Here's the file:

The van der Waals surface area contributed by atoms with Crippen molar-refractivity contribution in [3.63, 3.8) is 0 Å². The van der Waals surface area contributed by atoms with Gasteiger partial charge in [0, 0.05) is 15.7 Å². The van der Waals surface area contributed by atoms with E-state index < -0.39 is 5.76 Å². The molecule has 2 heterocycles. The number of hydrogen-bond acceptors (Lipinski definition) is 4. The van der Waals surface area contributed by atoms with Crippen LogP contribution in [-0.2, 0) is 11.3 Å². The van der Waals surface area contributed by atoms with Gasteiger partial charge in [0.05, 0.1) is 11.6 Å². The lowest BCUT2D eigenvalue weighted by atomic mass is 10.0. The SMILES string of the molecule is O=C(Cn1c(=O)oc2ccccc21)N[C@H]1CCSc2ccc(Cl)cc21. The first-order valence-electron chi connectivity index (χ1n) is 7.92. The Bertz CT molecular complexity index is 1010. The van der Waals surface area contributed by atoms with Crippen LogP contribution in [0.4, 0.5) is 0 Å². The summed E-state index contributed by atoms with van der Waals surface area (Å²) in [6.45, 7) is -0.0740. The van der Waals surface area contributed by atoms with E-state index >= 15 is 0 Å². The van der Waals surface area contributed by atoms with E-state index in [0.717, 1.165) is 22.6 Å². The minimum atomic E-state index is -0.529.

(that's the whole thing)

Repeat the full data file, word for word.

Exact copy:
The van der Waals surface area contributed by atoms with Crippen molar-refractivity contribution in [3.63, 3.8) is 0 Å². The van der Waals surface area contributed by atoms with Gasteiger partial charge in [0, 0.05) is 15.7 Å². The van der Waals surface area contributed by atoms with E-state index < -0.39 is 5.76 Å². The molecule has 2 heterocycles. The number of hydrogen-bond acceptors (Lipinski definition) is 4. The van der Waals surface area contributed by atoms with Crippen LogP contribution in [-0.2, 0) is 11.3 Å². The van der Waals surface area contributed by atoms with Gasteiger partial charge in [0.05, 0.1) is 11.6 Å². The lowest BCUT2D eigenvalue weighted by atomic mass is 10.0. The SMILES string of the molecule is O=C(Cn1c(=O)oc2ccccc21)N[C@H]1CCSc2ccc(Cl)cc21. The first-order valence-electron chi connectivity index (χ1n) is 7.92. The Bertz CT molecular complexity index is 1010. The van der Waals surface area contributed by atoms with Crippen LogP contribution in [0.4, 0.5) is 0 Å². The summed E-state index contributed by atoms with van der Waals surface area (Å²) in [6.45, 7) is -0.0740. The van der Waals surface area contributed by atoms with E-state index >= 15 is 0 Å². The van der Waals surface area contributed by atoms with E-state index in [0.717, 1.165) is 22.6 Å². The minimum atomic E-state index is -0.529.